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Pilot's Corner Updated

Read Ornithopter pilot Jack Sanderson's update on the July 8, 2006 Flight in the Pilot's Corner.

Take a look at our video section for the videos of the sustained flight. Don't forget to check out our photos.  As a follow-up to the July 8, 2006 Ornithopter Report, we've released our July 19, 2006 Ornithopter Update.
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Or�ni�thop�ter /�rn-thptr/

noun An aircraft that derives all of its thrust and nearly all of its lift from flapping wings. In addition, an ornithopter retains 'bird like' characteristics such as its main wing in front and its stabilizing surfaces aft.

David Cooper, Toronto Star

The purpose of this project is to achieve humanity's oldest aeronautical dream: flight with mechanical flapping wings. Many early aircraft concepts assumed that such imitation of birds and bats was the proper design direction. However, the challenge of achieving both efficient lift and thrust with flapping wings was far greater than simply using the wings for lift and providing thrust with a separate propulsor. This notion, first articulated by Sir George Cayley in 1799, provided the template for successful mechanical flight from the Wright Brothers to this day.

The notion of ornithopter flight became marginalized, although it continued to fascinate inventors and researchers as described in the History section. One of the reasons for this is that successful full-scale piloted ornithopter flight is one of the last great aeronautical records. Despite all of the amazing aerospace achievements since the Wright Brothers, such as hypersonic flight, voyages to the moon, and travelling around the world without refueling, this ancient quest remains to be accomplished.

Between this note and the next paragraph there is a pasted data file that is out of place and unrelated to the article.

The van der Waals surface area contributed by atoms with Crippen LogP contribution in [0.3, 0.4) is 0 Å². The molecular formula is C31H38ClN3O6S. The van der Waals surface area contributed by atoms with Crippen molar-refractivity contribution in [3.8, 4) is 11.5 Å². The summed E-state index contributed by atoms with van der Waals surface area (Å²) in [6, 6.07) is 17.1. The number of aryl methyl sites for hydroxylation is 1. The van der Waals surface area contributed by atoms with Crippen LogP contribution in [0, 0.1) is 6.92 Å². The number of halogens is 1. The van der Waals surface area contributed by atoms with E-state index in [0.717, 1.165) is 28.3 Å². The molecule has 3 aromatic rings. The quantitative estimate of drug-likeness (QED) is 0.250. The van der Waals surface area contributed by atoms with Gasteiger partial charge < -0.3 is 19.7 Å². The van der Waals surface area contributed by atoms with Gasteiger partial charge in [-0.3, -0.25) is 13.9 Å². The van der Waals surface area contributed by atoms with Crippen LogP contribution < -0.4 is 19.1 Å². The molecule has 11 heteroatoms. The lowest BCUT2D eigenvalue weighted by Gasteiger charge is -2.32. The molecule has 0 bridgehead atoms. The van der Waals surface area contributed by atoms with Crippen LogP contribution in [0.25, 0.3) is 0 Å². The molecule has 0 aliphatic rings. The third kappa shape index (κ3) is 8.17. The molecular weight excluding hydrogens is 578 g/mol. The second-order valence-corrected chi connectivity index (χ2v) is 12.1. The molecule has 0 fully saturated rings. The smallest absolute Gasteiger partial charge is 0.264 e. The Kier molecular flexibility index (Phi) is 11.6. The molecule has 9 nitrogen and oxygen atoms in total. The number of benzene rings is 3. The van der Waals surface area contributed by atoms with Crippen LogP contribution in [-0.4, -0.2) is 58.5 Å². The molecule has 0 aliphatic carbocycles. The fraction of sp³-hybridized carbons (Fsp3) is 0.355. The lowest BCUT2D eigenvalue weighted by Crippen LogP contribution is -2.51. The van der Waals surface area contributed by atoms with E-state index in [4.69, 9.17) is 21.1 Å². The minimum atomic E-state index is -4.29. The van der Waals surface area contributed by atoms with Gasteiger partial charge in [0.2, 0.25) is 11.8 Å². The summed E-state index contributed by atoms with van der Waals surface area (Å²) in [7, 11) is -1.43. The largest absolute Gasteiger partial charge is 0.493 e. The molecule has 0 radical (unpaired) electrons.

This website will describe ornithopter research, design, and testing by a team based at the University of Toronto's Institute for Aerospace Studies. Included will be the project's history as well as current results.

Contact Information


University of Toronto Institute for Aerospace Studies
4925 Dufferin Street
Toronto, ON M3H 5T6
T: 416-667-7757
F: 416-667-7799

Researcher: Dr. James DeLaurier ()
Pilot: Jack Sanderson
Webmaster: Michael Lazich

Copyright 2006 Project Ornithopter